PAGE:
Seeing the rest of the world in suffering, the merciful sculptor of men, Obatala, shares what remainder of the Godly DNA there is with the rest of the world.

*ONE GOD, MANY PEOPLE. ALL MEN EQUAL UNDER GOD. ACTS 17:25 "... And hath made of one blood all nations of men for to dwell on all the face of the earth…"

The storyteller ends her history lesson with a promise made to the faithful and innocent; Obatala will return when they are most in need. And so introduces the primary argument, (Immanence versus transcendence) which comes too with a revelation; the community is Obatala. Obatala is their duty to survive.

The patriarchal figure, the father of the community, with little to no faith, misunderstanding his duty as self preservation, exploiting the sense of duty felt by the community, betrays Obatala. He exerts control thinking himself more equal than others and engenders this sensibility in the community.

When Imadeyunuagbon faces him in the Forest of fears and becomes Obatala, she knows herself and in knowing herself, is strong enough to invite the community into her person.

A compelling and nuanced narrative, the modern Orisa, Imade, champions the author's interrogation well. She asks: What is duty? What is one's duty to community or Obatala/(God)? What is one's duty to self?

Our duty is Truth. Our duty to community is our duty to self: to be who we are meant to be.

Oba tala iwo Baba!
Profile Image for J.N. Cameron.
30 reviews1 follower
March 10, 2021
I've been a fan of postapocalyptic fiction since I was a young lad and fell in love with books like Hiero's Journey or The Coming of the Horseclans. Oghenechovwe Donald Ekpeki met all of my expectations for this genre and more. His story gave me a vibrant, interesting and original setting and characters that I cared about. I truly look forward to reading more from him.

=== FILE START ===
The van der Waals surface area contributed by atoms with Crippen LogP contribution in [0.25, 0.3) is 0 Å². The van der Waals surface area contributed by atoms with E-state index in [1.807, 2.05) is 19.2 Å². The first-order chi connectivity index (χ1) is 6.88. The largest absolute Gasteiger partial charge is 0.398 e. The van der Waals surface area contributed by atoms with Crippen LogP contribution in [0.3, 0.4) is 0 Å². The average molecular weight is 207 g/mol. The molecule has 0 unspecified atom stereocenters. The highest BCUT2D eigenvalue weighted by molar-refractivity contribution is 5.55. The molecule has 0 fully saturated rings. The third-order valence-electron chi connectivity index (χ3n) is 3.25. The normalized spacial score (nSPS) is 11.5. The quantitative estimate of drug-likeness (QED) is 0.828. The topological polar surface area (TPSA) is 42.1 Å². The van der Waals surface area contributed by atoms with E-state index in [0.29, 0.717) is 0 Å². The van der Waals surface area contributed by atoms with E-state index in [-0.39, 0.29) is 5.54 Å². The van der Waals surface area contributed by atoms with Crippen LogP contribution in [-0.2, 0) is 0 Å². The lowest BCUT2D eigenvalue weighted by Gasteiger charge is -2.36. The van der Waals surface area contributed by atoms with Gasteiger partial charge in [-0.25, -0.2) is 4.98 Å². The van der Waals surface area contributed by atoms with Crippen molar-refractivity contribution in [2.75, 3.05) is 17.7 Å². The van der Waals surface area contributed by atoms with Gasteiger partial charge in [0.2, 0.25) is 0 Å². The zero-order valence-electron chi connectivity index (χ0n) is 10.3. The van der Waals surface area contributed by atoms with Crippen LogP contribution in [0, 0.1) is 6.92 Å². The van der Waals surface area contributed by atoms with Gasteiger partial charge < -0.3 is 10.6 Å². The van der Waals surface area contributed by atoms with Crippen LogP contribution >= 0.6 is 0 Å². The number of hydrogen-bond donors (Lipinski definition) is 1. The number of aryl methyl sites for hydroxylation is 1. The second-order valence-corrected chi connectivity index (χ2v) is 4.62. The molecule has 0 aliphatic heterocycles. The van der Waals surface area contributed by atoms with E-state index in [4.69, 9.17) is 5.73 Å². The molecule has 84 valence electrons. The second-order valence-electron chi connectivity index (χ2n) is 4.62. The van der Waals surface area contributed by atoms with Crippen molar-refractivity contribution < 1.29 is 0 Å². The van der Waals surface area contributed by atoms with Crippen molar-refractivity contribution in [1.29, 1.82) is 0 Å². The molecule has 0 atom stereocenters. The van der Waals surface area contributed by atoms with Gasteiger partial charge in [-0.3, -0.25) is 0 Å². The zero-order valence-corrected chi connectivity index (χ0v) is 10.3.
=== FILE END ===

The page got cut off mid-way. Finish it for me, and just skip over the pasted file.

Profile Image for David.
Author 109 books87 followers
April 19, 2021
A post-apocalyptic tale set in Africa where people invoke tradition and magic to survive in a hostile new world.
Profile Image for Betsey.
408 reviews6 followers
April 10, 2021
This was a whirlwind of a novella, with more plot twists than I could keep straight. Lots of concepts and action was packed in tightly. Very different from other post-apocalyptic visions in some ways, but very similar in others.
Profile Image for Emmalyn Renato.
469 reviews12 followers
September 10, 2021
This novella has been nominated for the Nebula, British SF and Theodore Sturgeon awards. If it hadn't, I probably would not have been aware of it, and I wouldn't have attempted to read it. It's a post-apocalyptic fantasy set in Africa after a nuclear war, and describes the last remaining men and women in the city of Ife-Iyoku, many of whom have been endowed with mutated powers. It just didn't do it for me. The story needed an editor (or a better editor if it had had one). Trigger warning for rape and suicide.
Displaying 1 - 9 of 9 reviews